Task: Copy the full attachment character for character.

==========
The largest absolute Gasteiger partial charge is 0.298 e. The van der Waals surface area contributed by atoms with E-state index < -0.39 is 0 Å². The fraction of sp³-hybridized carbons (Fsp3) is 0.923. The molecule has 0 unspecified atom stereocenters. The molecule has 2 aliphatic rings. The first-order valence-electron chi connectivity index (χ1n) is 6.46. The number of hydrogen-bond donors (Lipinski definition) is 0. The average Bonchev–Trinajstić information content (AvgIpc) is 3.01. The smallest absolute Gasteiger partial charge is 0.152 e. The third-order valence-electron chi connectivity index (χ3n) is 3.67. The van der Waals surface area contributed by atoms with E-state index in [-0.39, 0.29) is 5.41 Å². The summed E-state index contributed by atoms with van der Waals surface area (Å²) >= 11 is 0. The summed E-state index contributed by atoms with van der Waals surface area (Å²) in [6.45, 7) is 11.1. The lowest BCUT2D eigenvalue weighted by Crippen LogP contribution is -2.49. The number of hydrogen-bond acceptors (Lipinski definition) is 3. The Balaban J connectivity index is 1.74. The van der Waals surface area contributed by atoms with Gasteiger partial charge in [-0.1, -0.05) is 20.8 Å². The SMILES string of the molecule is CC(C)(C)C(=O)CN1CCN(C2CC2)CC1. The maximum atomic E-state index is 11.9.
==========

The largest absolute Gasteiger partial charge is 0.298 e. The van der Waals surface area contributed by atoms with E-state index < -0.39 is 0 Å². The fraction of sp³-hybridized carbons (Fsp3) is 0.923. The molecule has 0 unspecified atom stereocenters. The molecule has 2 aliphatic rings. The first-order valence-electron chi connectivity index (χ1n) is 6.46. The number of hydrogen-bond donors (Lipinski definition) is 0. The average Bonchev–Trinajstić information content (AvgIpc) is 3.01. The smallest absolute Gasteiger partial charge is 0.152 e. The third-order valence-electron chi connectivity index (χ3n) is 3.67. The van der Waals surface area contributed by atoms with E-state index in [-0.39, 0.29) is 5.41 Å². The summed E-state index contributed by atoms with van der Waals surface area (Å²) >= 11 is 0. The summed E-state index contributed by atoms with van der Waals surface area (Å²) in [6.45, 7) is 11.1. The lowest BCUT2D eigenvalue weighted by Crippen LogP contribution is -2.49. The number of hydrogen-bond acceptors (Lipinski definition) is 3. The Balaban J connectivity index is 1.74. The van der Waals surface area contributed by atoms with Gasteiger partial charge in [-0.1, -0.05) is 20.8 Å². The SMILES string of the molecule is CC(C)(C)C(=O)CN1CCN(C2CC2)CC1. The maximum atomic E-state index is 11.9.